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Would non magnetic matters be affected by magnetism?

  1. Mar 27, 2004 #1
    would non magnetic matters be affected by magnetism? and why? and why do the earth have a natural magnetic field??
  2. jcsd
  3. Mar 27, 2004 #2
    I think the Earth's magnetic field is generated by its spin around its axis...
  4. Mar 27, 2004 #3
    The Earth's magnetic field is caused by rotation and more specifically the churning of the Earth's molten iron core.

    Why is that? Well, I'm not totally sure but I believe the churning molten core causes currents to be induced and currents cause electromagnetism?

    Yes, normally non-magnetic things are not affected by magnetism. However, if you put an enormous magnetic field through something, say a spider, a cherry or anything it will be affected. In fact, I saw on the Discovery channel a facility in Japan was able to levitate a spider with extreme amounts of electromagnetism.
  5. Mar 28, 2004 #4
    I have learned in my short science career that when it comes to electromagnetism, this explanation will make you sound smart even when you don't have a clue what you're talking about.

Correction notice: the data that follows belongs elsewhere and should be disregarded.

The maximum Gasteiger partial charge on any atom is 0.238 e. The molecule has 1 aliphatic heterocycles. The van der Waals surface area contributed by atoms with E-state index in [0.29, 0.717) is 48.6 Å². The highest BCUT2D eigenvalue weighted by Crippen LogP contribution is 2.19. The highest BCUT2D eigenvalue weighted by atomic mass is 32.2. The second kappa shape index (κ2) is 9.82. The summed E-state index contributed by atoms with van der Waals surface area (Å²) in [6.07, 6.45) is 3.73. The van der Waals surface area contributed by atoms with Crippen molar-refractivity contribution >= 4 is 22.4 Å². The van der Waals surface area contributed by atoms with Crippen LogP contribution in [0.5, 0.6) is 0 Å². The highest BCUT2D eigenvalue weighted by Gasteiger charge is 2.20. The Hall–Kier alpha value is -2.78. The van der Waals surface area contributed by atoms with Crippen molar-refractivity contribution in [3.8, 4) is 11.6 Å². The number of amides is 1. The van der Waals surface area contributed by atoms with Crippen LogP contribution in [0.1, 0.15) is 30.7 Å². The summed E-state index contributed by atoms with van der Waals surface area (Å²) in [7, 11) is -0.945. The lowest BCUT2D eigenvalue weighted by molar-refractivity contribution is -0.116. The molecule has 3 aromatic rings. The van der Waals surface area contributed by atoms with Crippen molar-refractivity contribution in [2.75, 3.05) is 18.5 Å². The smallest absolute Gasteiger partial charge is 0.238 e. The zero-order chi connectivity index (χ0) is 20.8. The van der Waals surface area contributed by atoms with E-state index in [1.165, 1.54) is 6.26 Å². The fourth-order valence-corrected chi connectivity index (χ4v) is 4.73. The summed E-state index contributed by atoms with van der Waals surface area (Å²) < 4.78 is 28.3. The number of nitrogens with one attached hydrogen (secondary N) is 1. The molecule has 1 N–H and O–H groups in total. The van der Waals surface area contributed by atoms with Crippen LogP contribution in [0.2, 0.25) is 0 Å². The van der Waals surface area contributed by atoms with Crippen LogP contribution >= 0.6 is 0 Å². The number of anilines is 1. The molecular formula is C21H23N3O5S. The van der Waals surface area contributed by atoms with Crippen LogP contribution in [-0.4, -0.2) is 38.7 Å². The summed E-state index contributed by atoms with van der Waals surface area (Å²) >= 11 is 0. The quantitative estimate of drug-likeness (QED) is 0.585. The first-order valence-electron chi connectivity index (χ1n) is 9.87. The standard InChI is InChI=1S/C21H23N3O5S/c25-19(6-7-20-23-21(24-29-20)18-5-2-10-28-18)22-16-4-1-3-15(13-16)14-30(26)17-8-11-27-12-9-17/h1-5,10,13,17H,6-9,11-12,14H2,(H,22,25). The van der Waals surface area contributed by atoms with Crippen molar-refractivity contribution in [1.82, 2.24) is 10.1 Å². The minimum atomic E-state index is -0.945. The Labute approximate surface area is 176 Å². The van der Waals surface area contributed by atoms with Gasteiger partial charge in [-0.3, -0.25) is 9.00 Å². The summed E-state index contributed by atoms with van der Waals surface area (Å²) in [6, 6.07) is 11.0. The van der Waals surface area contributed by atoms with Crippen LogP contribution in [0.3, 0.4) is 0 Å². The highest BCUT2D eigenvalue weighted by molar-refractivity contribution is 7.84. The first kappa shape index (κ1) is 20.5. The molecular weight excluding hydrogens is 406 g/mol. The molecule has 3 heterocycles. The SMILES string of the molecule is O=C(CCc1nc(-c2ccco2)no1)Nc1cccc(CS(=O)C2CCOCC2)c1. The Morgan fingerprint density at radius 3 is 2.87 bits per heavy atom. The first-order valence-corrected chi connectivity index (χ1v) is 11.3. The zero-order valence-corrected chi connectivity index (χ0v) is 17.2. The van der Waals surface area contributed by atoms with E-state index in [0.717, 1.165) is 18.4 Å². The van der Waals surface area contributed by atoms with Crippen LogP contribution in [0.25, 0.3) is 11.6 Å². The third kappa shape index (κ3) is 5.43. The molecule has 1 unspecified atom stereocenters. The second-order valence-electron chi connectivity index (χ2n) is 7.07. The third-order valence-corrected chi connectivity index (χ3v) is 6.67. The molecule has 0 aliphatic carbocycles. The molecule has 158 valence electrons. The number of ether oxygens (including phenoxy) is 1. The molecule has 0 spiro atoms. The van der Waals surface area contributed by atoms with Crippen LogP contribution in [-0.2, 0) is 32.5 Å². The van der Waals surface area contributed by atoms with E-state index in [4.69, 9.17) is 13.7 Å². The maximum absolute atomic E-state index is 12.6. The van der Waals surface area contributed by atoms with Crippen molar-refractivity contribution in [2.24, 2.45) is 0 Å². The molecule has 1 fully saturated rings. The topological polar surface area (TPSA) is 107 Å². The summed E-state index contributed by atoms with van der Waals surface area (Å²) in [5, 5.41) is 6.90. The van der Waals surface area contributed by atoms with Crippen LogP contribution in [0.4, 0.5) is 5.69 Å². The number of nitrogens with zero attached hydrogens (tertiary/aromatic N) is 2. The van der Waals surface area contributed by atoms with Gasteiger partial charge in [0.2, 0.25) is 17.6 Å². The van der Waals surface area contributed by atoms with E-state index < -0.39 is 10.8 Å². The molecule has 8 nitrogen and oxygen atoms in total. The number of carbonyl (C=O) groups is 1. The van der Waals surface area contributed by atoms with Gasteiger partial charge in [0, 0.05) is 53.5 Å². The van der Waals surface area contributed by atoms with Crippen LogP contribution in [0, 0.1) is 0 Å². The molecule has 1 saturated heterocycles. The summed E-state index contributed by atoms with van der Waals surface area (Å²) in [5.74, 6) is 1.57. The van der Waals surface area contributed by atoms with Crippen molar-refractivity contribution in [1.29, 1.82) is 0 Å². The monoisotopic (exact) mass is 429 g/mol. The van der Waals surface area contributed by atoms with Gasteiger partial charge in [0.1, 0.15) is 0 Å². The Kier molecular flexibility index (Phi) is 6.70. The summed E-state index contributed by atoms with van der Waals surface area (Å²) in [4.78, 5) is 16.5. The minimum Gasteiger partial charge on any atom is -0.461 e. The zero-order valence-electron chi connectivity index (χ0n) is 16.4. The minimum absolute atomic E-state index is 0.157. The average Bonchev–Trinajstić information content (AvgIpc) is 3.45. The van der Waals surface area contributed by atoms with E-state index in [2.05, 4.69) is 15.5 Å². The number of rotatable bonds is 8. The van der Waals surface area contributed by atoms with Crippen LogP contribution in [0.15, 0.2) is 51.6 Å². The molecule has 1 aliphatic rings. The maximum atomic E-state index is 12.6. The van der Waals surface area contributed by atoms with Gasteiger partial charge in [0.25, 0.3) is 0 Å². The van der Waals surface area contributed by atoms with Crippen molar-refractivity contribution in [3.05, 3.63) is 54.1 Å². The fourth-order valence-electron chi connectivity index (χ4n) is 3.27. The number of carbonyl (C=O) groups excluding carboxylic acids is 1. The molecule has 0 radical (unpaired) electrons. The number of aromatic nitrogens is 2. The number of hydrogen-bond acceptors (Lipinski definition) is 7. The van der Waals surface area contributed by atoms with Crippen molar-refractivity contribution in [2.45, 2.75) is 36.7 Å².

6. Mar 28, 2004 #5
    How rude! That's why I said Im not sure and ended my sentence with a question mark! I'm eager to hear your explanation from your distinguished science career.
    Last edited: Mar 28, 2004
  7. Mar 28, 2004 #6


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    This is an ongoing topic of research for geologists. There was a Topic in Earth Sciences about the research being done, mostly the work of http://complex.umd.edu/dynamo/index.html [Broken] , who is trying to reproduce the effect in the lab. So far, no-one has been able to succesfully recreate a self-generating magnetic field from an homogenous dynamo. So the rotating of the core and convection currents in the mantle are probably generating the field, but untill we can make it happen in the lab, we can't really say for certain that it's possible.
    Last edited by a moderator: May 1, 2017
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